They’ve emerged, and they’re on the march. I saw one yesterday. Today I saw a half-dozen. Tomorrow it will be dozens.
I’m talking about the small, gray, wingless moths (see rather blurry photo, right, taken in our back yard with my cell phone) trying to hike to the tops of Charlotte’s trees and – since they’re female – lay thousands of eggs. Next spring, on a warm and sunny day, the eggs will hatch into small green worms, who will proceed to devour all the emerging leaves on the trees. After a few years of this, the trees get terribly weakened and become more susceptible to dying from disease, drought or other ills.
If you haven’t spread the goo on your tree bands, get cracking. Those tree bands you and hundreds of other Charlotteans put up aren’t worth diddly unless they’re smeared with the goo to trap the moths. The past couple of cold mornings have encouraged the little bugs to start their yearly tree climb.
After a horrific outbreak last spring of the worms – known as fall cankerworms or Alsophila pometaria – the city of Charlotte this fall is encouraging homeowners and neighborhood groups to put the moth-catching traps around as many trees as possible. It’s not difficult, just a bit time-consuming. The key ingredient is a sticky goo called Tanglefoot. Here’s a link to the instructions. It also lists local hardware stores where you can get the supplies. Call first. Blackhawk Hardware says they’re out of Tanglefoot today, but expect more tomorrow. University City Boulevard Home Depot reports it, too, is out of Tanglefoot and doesn’t know when or if it’s getting more.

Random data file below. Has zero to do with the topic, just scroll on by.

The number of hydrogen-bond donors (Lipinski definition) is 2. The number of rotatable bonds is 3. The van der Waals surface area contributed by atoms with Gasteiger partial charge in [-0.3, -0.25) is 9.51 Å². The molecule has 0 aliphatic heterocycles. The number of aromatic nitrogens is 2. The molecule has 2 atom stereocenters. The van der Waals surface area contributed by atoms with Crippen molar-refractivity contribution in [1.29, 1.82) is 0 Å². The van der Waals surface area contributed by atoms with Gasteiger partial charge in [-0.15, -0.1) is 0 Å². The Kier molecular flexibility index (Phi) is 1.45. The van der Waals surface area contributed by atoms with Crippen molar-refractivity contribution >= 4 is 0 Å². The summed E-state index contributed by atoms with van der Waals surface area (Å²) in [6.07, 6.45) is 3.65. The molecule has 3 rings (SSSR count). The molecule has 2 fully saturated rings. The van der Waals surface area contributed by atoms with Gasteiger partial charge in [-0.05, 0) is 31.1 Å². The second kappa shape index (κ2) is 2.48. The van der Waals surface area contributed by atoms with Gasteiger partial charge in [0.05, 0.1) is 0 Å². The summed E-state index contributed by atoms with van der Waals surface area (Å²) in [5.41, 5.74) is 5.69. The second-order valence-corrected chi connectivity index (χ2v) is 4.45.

(Here are a couple more tips. First one is from Robbie Robinson at Blackhawk Hardware: Tanglefoot gets stiff in the cold. Microwave it so it spreads more easily. Second – don't ask how I know this – if a small girl happens to rub her head in the sticky goo, don’t even try to get it out of her hair with shampoo. Use an orange-scented product called Goo Gone and be plenty patient.)
Usually, if you smear the Tanglefoot too soon, falling leaves stick in it, shrinking the sticky area that will trap the egg-bearing moths. Typically Charlotte’s willow oak trees don’t lose the last of their leaves until well into December.
This year is different. An early cold snap, combined with a storm in November, means most oaks have been bare for weeks. That’s why the city’s behind in its leaf collection. And that’s why NOW is the time, if you haven’t already, to put up your goo.
Wednesday, December 06, 2006
Posted by Mary Newsom at 12:15 PM